Ten Books on my Re-Read list for 2021

Somewhere in our hearts, we always wish to re-read some of the best reads from the past. The TBR, however, keeps hoarding new releases and new recommendations. This means the re-read list is ignored and pushed much lower on the reading rack. So, my New Year resolution…if it had to be anything then it surely … Continue reading Ten Books on my Re-Read list for 2021

Moustache by S. Hareesh: The winner of the JCB Prize for Literature 2020

A modern fable traversing the length and breadth of the below-sea-level farming areas of Kerala, set about a hundred years ago resurrecting forgotten stories, myths, and legends within the realm of magical realism. Undoubtedly, ‘Moustache’ was the most awaited read for me, especially after it won the JCB Prize for Literature 2020. ‘Moustache’ is written … Continue reading Moustache by S. Hareesh: The winner of the JCB Prize for Literature 2020

The End of the Year Book Tag

I wanted to do ‘The End of the Year Book Tag’ for some years now. It is such a fun tag that I have loved reading it on various blogs over the years. So, finally I debut with my answers on this popular book tag. 2020 has been like none other…and through this bumpy ride, … Continue reading The End of the Year Book Tag

The Mathematical Investigations of Dr. O and Arya by Arya Okten and Giray Okten

As a child, I remember being terrified of Mathematics. As I got promoted each year in school, the numbers got bigger and became even scarier. When I received the ARC of ‘The Mathematical Investigations of Dr. O and Arya’ from Prof Giray Okten, I was more than glad to review this book. ‘The Mathematical Investigations … Continue reading The Mathematical Investigations of Dr. O and Arya by Arya Okten and Giray Okten

Inspirational Quotes from Famous Books #CauseAChatter

An inspirational quote works like a balm when our normal motivation seems to be exhausted. A great inspiring quote is a ray of sunshine on a dull day. So, I wanted to compile a little list of inspirational quotes from books for the ‘bibliotherapy series’ that I write every month. In the earlier posts, I … Continue reading Inspirational Quotes from Famous Books #CauseAChatter

Five Must-Read Short Stories by Rabindranath Tagore

Rabindranath Tagore’s short stories are a perfect depiction of Indian society, set in the time of British rule. Of course, he typically kept the plot and storyline confined within the geographical and cultural boundary of Bengal. But, what cuts across the cultural reference is the emotions of women in each of his short stories. His … Continue reading Five Must-Read Short Stories by Rabindranath Tagore

Bronte Sisters: Their Books and Writings

Charlotte Bronte wrote in ‘Jane Eyre’, “I am no bird; and no net ensnares me: I am a free human being with an independent will.” The Bronte sisters had a unique point of view on class and gender. These three sisters shaped their writings based on their life experiences and created one of the most … Continue reading Bronte Sisters: Their Books and Writings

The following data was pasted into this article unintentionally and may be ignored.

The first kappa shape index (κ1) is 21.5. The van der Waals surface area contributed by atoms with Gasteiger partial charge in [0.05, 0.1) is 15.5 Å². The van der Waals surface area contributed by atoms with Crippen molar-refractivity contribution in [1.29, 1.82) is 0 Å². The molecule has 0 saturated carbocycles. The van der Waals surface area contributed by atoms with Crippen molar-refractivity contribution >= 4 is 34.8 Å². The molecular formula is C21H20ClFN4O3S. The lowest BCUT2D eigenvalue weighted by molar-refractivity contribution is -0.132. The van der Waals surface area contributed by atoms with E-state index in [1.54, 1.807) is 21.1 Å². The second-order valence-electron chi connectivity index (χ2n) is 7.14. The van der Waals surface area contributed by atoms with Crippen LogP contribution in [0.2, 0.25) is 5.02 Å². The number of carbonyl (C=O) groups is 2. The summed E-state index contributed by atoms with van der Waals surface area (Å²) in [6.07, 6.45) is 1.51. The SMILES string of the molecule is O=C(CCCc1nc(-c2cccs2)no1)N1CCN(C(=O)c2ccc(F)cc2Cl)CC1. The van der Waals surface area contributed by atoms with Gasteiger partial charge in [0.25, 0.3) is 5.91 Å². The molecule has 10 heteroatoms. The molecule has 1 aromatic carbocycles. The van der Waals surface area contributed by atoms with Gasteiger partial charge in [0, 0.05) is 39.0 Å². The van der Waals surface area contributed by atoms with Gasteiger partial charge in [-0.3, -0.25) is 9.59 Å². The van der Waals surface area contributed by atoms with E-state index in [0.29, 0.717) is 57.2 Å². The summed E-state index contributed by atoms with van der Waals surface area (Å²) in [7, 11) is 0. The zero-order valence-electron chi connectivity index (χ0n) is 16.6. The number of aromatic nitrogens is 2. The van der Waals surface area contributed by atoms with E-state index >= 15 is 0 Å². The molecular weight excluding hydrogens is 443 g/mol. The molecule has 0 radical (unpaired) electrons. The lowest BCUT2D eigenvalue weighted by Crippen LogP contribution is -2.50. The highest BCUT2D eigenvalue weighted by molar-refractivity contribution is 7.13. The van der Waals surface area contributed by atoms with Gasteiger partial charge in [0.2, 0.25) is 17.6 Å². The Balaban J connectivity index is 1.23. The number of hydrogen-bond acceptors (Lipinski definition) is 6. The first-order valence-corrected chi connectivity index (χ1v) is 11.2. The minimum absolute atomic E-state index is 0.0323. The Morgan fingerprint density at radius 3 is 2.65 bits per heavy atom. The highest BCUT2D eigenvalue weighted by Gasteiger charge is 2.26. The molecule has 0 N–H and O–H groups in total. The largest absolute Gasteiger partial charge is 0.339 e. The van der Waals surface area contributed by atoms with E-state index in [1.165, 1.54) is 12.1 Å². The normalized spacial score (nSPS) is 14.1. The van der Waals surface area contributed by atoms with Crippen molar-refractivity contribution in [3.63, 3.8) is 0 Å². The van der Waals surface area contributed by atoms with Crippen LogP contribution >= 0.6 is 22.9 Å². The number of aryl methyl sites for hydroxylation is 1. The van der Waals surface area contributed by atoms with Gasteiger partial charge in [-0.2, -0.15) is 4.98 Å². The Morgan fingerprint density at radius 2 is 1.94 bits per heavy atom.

Five Amazing Places in Dan Brown’s ‘Origin’

‘Origin’ was a much-anticipated read for me. I am unabashedly a big Dan Brown fan owing to the memories of reading ‘Da Vinci Code’ and ‘Angels and Demons’. Though the book I read before ‘Origin’ was a bit of a dampener, ‘The Lost Symbol’ compared to the previous two books. Even so, I looked forward … Continue reading Five Amazing Places in Dan Brown’s ‘Origin’

Little Women by Louisa May Alcott: Book Review

I had been procrastinating the decision to read this book for a very long time…that is until I saw the movie trailer of ‘Little Women’, the book adaptation by Greta Gerwig! I jumped in, read the book, saw the movie, and loved both! Coming to the book, ‘Little Women’ is like a fable for adult … Continue reading Little Women by Louisa May Alcott: Book Review

Poetry as a Healing Therapy

I have been writing about books and their therapeutic impact through a blog post every month since January 2020 under the ‘Bibliotherapy series #CauseAChatter’. (If you wish, you can read the previous posts here.) Today’s post is ‘Poetry as a Healing Therapy’. ‘Bibliotherapy’ essentially believes that books or literature help to heal. Reading great books, … Continue reading Poetry as a Healing Therapy

Five YA Book to Movie Adaptations

I wanted to write about my dreaded ‘Did Not Finish’ list and then I realized that it was a synonym for the YA books on my shelf. Obviously, the question propped up inside my head - Am I too old to read YA books? Seriously, I tend to miserably slacken while reading a YA book … Continue reading Five YA Book to Movie Adaptations